“Yellowstone” ’s Epic TV Expansionism

The fifth season of “Yellowstone” opens on the sullen face of its patriarch, John Dutton III (Kevin Costner), a sixth-generation rancher who has just been voted governor of Montana. The election was a gambit, but its long-term payoffs remain nebulous for now. Dutton suspects that the office might come at the cost of the very way of living that he entered politics to protect—tending cattle in peace on the Yellowstone ranch, the state’s largest such outfit, which for four previous seasons has been besieged by one land-grubbing party or another. Dutton and his three adult children are concerned, above all, with keeping things as they have been. In a concession speech, his opponent, a transplant to the state, gushes over the land and good people of his adopted home, and pointedly expresses his hope that the Governor-elect will “represent all of Montana,” even the latecomers. Watching from HQ, the Governor-elect’s daughter sneers from behind her champagne flute, “You can go back to New York and take those fucking babies with you.”

Such is the fundamental posture of “Yellowstone”: funereal even in triumph, vicious in its wagon-circling, and haughty in its contempt for outsiders, whether they hail from the Big Apple or from, say, Billings. The series’ homespun orthodoxy, and its main character’s allergy to whatever falls under the sign of “progress,” has been singled out by some as the source of its success. Some twelve million viewers reportedly watched the première of Season 5, last November, making “Yellowstone” the biggest draw in prime-time cable after the N.F.L. According to the C.E.O. of Samba TV, a Nielsen rival, the show’s viewership was “significantly over-indexed” in flyover towns such as St. Louis and Cleveland and “not surprisingly” underperformed on the East and West Coasts. Such demographic evidence, combined with the show’s basic key words—horses, guns, Kevin Costner in denim—has been enough to solidify its distinction as programming that caters to the heartland. The conservative columnist Ross Douthat has called “Yellowstone” “the most red-state show on television.”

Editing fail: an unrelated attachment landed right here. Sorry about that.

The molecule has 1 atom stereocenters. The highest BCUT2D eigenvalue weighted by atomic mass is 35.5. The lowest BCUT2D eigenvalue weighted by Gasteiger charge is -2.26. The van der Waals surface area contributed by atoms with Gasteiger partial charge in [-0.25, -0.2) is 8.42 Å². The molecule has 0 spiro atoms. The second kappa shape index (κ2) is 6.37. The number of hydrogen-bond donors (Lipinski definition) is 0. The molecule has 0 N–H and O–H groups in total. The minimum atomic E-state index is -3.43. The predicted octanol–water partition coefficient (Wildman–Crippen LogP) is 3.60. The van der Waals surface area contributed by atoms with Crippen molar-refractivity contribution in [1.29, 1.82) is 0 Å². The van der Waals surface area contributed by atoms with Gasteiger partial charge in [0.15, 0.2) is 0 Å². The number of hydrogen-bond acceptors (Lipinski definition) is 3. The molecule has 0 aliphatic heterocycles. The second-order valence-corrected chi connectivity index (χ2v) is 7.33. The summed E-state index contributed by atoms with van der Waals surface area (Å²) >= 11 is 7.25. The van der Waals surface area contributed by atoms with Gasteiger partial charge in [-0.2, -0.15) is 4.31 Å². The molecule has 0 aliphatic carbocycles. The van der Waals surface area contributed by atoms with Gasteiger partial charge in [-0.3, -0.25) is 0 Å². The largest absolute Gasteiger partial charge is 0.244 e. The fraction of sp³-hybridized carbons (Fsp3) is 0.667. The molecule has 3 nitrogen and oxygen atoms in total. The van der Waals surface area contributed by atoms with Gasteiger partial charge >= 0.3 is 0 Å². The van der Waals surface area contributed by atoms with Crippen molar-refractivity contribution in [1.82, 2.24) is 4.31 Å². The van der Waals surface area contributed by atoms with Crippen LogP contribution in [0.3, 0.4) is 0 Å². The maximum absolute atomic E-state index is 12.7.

Some observers have tried to complicate this notion. Vulture’s Kathryn VanArendonk, one of the first critics I saw taking the series seriously, called its politics “slippery, changeable, and equivocating,” given its knowing inspection, if not quite a critique, of the Dutton psyche. Tressie McMillan Cottom wrote last year, in the Times, that it is “too easy” to label Yellowstone conservative, pointing out its fluency in the reigning idioms of liberal culture, from multiculturalism to designer footwear, even as it derides them. Meanwhile, Taylor Sheridan, who created “Yellowstone” with John Linson, has said, of its reputation as a “Republican” show, “I just sit back laughing.”

I am agnostic on the issue, because partisan politics, in my mind, can’t adequately explain the series’ mass appeal. Even with its fantasy of self-reliance, “Yellowstone” is, in truth, no more or less conservative in its ideas about race, gender, and class than any other family drama beamed into millions of living rooms. What distinguishes the show—what makes it good, or at least enticing—lies instead in the workings of genre. In “Yellowstone,” Sheridan has corralled the ranging tropes of the Western into the chambers of domestic melodrama.

This alloyed formula might help explain why the series has declined in quality as Sheridan has stretched the Duttons’ story to fill five seasons of “Yellowstone” and two prequels—“1883” and “1923.” The further the show expands its horizons, aiming for the status of Western epic, the less committed it seems to its melodramatic core. Put another way, “Yellowstone” works best as a rodeo, which, as the show itself tells us, is not real cowboying but a showy approximation, a fête for a dying art. And yet flaws, too, are part of a soap opera’s contract with its viewer—the understanding that an onscreen product can go bad for a minute and then snap back into its sweet spot.